Eight years ago, in the run-up to New Hampshire, Obama seemed poised to simply run away with the nomination after Iowa gave him a convincing win and signaled the viability of his candidacy to African-American voters elsewhere. But Clinton’s stunning upset in New Hampshire revealed for the first time that she could count on working-class white Democrats, who loudly and clearly told Obama, “not so fast.”

This is a crucial bit of electoral history that is conveniently ignored because it doesn't fit into the narrative of the 2016 presidential election in which Hillary Clinton beat opponent Donald Trump among young people, racial/ethnic minorities, and affluent and educated voters while getting clobbered by the white working class (and the elderly).

Admittedly, that narrative is borne out in significant part by the vote breakdown nationally, as well as Clinton's stunning and ultimately decisive defeat in Pennsylvania, Michigan, and Wisconsin, states traditionally won by Democrats and arguably dominated by the white working-class. Additionally, Clinton was defeated by Trump in the huge swing state of Ohio (another "working-class" state), won in November 2008 and November 2012 by the Democratic nominee, as well as in nearby Kentucky and West Virginia.

Ironically, in her New Hampshire contest with Barack Obama in 2008 (video below from primary night 4/08 in Pennsylvania)

her entire 7,589-vote victory was attributable to big margins in just five working-class Granite State towns: Manchester, Nashua, Rochester, Salem and Berlin. This pattern became a blueprint for Clinton’s later primary wins in working-class states like Kentucky, Ohio, Pennsylvania and West Virginia.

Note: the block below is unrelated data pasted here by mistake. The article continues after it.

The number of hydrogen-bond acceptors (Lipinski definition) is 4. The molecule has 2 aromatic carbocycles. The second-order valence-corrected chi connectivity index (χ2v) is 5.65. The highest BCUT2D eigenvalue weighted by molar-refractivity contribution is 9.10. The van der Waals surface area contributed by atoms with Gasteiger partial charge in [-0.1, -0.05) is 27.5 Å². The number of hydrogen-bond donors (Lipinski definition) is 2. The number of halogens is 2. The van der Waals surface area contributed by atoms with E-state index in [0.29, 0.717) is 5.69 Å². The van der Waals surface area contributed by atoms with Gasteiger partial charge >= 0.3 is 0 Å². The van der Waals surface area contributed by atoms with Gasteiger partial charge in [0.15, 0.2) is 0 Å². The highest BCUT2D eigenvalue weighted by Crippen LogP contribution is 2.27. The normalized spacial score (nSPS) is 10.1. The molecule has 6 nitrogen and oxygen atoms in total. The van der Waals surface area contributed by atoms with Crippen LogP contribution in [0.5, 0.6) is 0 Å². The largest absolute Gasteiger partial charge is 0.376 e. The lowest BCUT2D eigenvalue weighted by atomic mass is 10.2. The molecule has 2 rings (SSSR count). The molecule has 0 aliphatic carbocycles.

In the 2016 primary campaign, Clinton generally beat Sanders among more affluent voters and especially the better educated, and among blacks. Similarly, among whites in the general election, she garnered more support than did Trump from blacks and hispanics and the more highly educated.

In those states which Obama won and Clinton lost in the month of November, several factors intervened, including Obama's superior campaign skills, the opposition each faced, and the issues highlighted during the campaigns. Further, the Party has increasingly responded to a constituency- which Obama himself emphasized- of ethnic and sexual minorities, the well-educated, secular individuals, urbanites, and women voluntarily single. These groups have noticed. So have the others.

Hillary Clinton found it far easier to capture the support of white working-class (and elderly) voters when she ran against Barack Hussein Obama than she did running against Donald Trump.  However Clinton has changed probably was the least significant factor in this shift. Additionally, times change; issues change; voters change.

Democratic Party activists generally are energized by the need to regulate the financial services industry, expand reproductive and other rights of women, and reform law enforcement and criminal justice.  Intuitively, therefore, it's likely that candidate Joseph R. Biden Jr. would face obstacles with the popular base while continuing to appeal to white working-class voters. But as Hillary Clinton would admit if subjected to truth serum:  don't bet on it.